Karlsruhe Institute of Technology
One of the largest and most prestigious research and education institutions in Germany was first established as a polytechnical school in 1825. It was modeled after the French Ecole Polytechnique. In 1865, the Grand Duke Frederick I of Baden changed the status of the school and raised it to Hochschule, which is an institution of higher education, and it was known as the University of Karlsruhe. People still called it as Fridericiana as an honor to Grand Duke Frederick I of Baden until 1902.
In 1885, it was renamed as Institute of Technology and in 1967 it became a full university. This gave them the right to offer regular doctorate degrees, although back in 1899, all technical universities, which included the University of Karlsruhe, were already granted the right to award doctorate degrees to deserving students.
In 1966, a central computer laboratory was established in the university, making them one of the leading institutions in computer science in the country. Three years later, the Department of Informatics was founded.
In April 2006, the school was given the contract for the foundation of the Karlsruhe Institute of Technology (KIT), which was duly signed by Prof. Horst Hippler and Dr. Dieter Ertmann from the University of Karlsruhe, and Prof. Manfred Popp and Sigurd Lettow from the Forschungszentrum Karlsruhe.
They were selected to emulate the leading American, technical university, the Massachusetts Institute of Technology. In 1985, the Institute for Meteorology and Climate Research was established, and this saw the merging of the university and the research center.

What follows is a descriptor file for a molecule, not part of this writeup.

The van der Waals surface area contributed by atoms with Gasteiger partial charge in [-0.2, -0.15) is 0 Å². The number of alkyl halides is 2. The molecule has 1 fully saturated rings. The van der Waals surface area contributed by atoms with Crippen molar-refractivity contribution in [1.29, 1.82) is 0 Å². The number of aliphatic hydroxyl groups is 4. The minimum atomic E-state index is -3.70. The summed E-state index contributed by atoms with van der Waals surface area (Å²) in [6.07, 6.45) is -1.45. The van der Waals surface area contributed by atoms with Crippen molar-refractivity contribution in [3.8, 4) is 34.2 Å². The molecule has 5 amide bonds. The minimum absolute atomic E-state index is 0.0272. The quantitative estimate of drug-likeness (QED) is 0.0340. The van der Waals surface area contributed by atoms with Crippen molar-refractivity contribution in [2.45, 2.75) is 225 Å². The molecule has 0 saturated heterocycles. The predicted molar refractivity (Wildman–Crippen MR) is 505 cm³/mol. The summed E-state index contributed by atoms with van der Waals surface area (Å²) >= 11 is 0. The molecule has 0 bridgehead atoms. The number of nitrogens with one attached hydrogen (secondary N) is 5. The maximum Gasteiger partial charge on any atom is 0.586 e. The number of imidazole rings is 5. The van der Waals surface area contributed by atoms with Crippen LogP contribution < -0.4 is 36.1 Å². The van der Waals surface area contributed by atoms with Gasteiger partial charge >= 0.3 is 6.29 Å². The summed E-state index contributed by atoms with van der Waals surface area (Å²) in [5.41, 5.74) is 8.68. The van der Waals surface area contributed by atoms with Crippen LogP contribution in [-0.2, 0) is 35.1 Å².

This was the first the step to bring the university and research center together. But it was not until February 2008 that the merger became official. Through the agreement made by the state Baden-Wurttemberg and federal government of Germany, the school was officially established as the Karsruhe Institute of Technology on October 1, 2009.
Today, the school has 11 Faculties, which includes the Faculties of Mathematics, Physics, Chemistry and Biology, Humanities and Social Sciences, Architecture, Civil Engineering, Geology, and Ecological Sciences, the Faculty of Mechanical engineering, Chemical and Process engineering, Electrical engineering and Information Technology, Computer science, and the Faculty of Economics and Business engineering.
As one of the leading institutions in the country, KIT, through its Robotics Research Group, has developed an autonomous robot that can perform simple assembly operations in the laboratory, with the purpose of enabling them to develop new technologies for advanced robotic machines for industrial use.
The said robot has a mobile platform, complex sensors, two controllers, and an expert system. The programming on the robot will be done through the use of a task-oriented instruction. The Institute for process Control and Robotics inside KIT is also one venue where students research about industrial automation, which comprises conception and realization of sensor based autonomous robots for a specific task in production.
The center is responsible for the development of several robots through the CoMiRo- Collective and MicroRobotics. Among the robots they have developed are the Jasmine robots and the 3mm x 3mm x 3mm I-SWARM robots.